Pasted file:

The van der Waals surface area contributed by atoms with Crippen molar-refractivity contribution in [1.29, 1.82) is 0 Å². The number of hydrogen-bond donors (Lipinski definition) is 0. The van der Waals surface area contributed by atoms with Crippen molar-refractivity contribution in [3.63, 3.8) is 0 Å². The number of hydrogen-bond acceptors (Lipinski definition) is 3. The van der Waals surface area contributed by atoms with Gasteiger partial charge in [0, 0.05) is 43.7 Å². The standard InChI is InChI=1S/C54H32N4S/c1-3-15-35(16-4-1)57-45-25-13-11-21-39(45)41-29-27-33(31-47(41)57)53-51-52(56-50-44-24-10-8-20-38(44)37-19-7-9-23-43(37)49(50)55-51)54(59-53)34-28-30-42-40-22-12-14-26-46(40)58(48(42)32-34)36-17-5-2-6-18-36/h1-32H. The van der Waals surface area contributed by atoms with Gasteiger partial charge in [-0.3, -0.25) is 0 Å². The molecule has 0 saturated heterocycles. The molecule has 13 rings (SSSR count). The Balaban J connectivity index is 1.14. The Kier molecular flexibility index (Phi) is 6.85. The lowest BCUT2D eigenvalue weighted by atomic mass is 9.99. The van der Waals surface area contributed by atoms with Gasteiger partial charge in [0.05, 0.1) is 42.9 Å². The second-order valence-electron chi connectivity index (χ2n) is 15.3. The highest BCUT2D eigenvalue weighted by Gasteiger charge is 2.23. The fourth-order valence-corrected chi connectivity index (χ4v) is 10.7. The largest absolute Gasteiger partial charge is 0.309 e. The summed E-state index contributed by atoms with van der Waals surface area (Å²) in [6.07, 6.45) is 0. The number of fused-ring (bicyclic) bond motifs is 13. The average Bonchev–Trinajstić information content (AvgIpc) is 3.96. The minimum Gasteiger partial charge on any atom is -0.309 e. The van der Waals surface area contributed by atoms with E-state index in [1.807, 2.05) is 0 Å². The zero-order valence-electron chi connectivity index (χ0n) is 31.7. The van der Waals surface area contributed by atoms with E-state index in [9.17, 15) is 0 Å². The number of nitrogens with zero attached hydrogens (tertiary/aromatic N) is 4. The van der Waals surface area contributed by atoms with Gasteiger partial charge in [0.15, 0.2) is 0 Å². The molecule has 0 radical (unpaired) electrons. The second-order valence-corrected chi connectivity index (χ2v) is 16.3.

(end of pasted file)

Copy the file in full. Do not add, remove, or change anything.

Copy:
The van der Waals surface area contributed by atoms with Crippen molar-refractivity contribution in [1.29, 1.82) is 0 Å². The number of hydrogen-bond donors (Lipinski definition) is 0. The van der Waals surface area contributed by atoms with Crippen molar-refractivity contribution in [3.63, 3.8) is 0 Å². The number of hydrogen-bond acceptors (Lipinski definition) is 3. The van der Waals surface area contributed by atoms with Gasteiger partial charge in [0, 0.05) is 43.7 Å². The standard InChI is InChI=1S/C54H32N4S/c1-3-15-35(16-4-1)57-45-25-13-11-21-39(45)41-29-27-33(31-47(41)57)53-51-52(56-50-44-24-10-8-20-38(44)37-19-7-9-23-43(37)49(50)55-51)54(59-53)34-28-30-42-40-22-12-14-26-46(40)58(48(42)32-34)36-17-5-2-6-18-36/h1-32H. The van der Waals surface area contributed by atoms with Gasteiger partial charge in [-0.3, -0.25) is 0 Å². The molecule has 0 saturated heterocycles. The molecule has 13 rings (SSSR count). The Balaban J connectivity index is 1.14. The Kier molecular flexibility index (Phi) is 6.85. The lowest BCUT2D eigenvalue weighted by atomic mass is 9.99. The van der Waals surface area contributed by atoms with Gasteiger partial charge in [0.05, 0.1) is 42.9 Å². The second-order valence-electron chi connectivity index (χ2n) is 15.3. The highest BCUT2D eigenvalue weighted by Gasteiger charge is 2.23. The fourth-order valence-corrected chi connectivity index (χ4v) is 10.7. The largest absolute Gasteiger partial charge is 0.309 e. The summed E-state index contributed by atoms with van der Waals surface area (Å²) in [6.07, 6.45) is 0. The number of fused-ring (bicyclic) bond motifs is 13. The average Bonchev–Trinajstić information content (AvgIpc) is 3.96. The minimum Gasteiger partial charge on any atom is -0.309 e. The van der Waals surface area contributed by atoms with E-state index in [1.807, 2.05) is 0 Å². The zero-order valence-electron chi connectivity index (χ0n) is 31.7. The van der Waals surface area contributed by atoms with E-state index in [9.17, 15) is 0 Å². The number of nitrogens with zero attached hydrogens (tertiary/aromatic N) is 4. The van der Waals surface area contributed by atoms with Gasteiger partial charge in [0.15, 0.2) is 0 Å². The molecule has 0 radical (unpaired) electrons. The second-order valence-corrected chi connectivity index (χ2v) is 16.3.